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Ballets: Midsummer Night's Dream

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Our small ballet company is going to be performing the Fairy Dream scene/sequence from Midsummer Night's Dream after not being able to cast a strong enough male dancer as Demetrius. Does anyone know the length of this part of the ballet?

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Seeing as the most famous ballet version of this story is Balanchine's version, if you don't have the approval of the Balanchine Trust, it's no length at all.


If you're doing your director's own setting of it, then it can be any length at all. Balanchine padded out the original Mendelssohn music to the play with other Mendelssohn.

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I am familiar with the play, but have no idea of the ballet. How long is the Balanchine version of the fairy sequence? The local company has cast fairies, Oberon, Titania, Puck, and Actors. I can't figure out what this will translate to, or how long the scene can be. I suspect it's the AD's translation (as fairy bugs are cast, to include the younger dancers in the area), but how does one get approval from the Balanchine Trust? Who do they normally approve?

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The Balanchine Trust only controls Balanchine's choreography. The concept of using the play as a base libretto for a ballet is not under their control. Even to the Mendelssohn music. That you have to hold for a suitable Demetrius is a sign that your director has a vision not like Balanchine's. In his version, Demetrius and Lysander are pretty much ciphers, when it comes to technical dancing. The Forest Sequence is Act I of his two-act show, and it lasts a little shy of an hour, if I time out all the music that's used in that act. I don't have access to an accurate timing of the ballet by act. The "Dream" part, where people are asleep, and wake up to attach to the wrong people is a little more than half the length of the act.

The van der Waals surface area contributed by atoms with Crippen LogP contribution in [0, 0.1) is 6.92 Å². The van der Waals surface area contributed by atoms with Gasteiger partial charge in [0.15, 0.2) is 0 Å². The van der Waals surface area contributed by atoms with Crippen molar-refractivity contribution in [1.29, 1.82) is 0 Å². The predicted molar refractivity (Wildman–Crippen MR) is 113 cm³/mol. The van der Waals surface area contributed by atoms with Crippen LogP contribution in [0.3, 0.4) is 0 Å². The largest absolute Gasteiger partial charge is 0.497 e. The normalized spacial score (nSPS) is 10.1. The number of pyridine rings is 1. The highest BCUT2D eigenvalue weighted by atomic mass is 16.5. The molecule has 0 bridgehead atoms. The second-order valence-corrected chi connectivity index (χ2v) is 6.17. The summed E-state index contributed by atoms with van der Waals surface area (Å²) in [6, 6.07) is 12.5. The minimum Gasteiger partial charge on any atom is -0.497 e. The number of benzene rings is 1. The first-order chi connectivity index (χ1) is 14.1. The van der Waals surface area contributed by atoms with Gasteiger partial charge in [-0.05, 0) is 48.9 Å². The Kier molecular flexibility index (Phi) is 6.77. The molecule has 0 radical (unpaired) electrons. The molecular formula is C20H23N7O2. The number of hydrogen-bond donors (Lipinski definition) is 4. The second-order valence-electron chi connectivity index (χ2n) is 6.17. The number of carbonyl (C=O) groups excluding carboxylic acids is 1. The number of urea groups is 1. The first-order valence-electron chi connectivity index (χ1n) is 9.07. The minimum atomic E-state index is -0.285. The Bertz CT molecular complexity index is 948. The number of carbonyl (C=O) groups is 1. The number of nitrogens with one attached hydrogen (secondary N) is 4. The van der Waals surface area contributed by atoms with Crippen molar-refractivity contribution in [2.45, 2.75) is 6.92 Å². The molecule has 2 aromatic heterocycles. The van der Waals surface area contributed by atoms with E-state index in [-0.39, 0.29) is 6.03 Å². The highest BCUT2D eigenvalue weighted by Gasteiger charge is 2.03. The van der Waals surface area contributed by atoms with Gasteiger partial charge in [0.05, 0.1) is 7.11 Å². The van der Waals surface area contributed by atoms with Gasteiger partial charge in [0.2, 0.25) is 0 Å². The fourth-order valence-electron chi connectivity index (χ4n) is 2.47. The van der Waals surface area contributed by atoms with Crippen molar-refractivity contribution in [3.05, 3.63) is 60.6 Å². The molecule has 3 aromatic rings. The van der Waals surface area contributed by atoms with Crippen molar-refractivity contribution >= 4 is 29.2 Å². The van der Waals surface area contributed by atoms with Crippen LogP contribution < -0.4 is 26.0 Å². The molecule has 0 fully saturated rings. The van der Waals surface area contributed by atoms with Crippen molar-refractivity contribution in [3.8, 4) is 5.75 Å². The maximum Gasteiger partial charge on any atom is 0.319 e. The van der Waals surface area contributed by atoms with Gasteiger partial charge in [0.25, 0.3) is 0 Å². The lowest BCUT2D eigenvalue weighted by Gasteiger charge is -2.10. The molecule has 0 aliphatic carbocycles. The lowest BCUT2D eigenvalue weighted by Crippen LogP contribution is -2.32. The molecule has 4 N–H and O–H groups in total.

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Thanks, Mel. Your response is very interesting, as our AD was a principal for Balanchine. It'll be interesting to see how this turns out.

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I love Balanchine's version too, but as to agreeing it is the most famous... What about Ashton's superb version which is in the repertoire of many international ballet companies? Both the Mendelssohn music and the story are in the public domain, so basically you can choreograph your own ballet to suit your dancers.

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But the score to "The Dream" is custom-arranged by John Lanchbery. It makes a lot of cuts and repeats that you can't make with a recorded version of the score of the incidental music to A Midsummer Night's Dream. It has never been recorded, to my knowledge.

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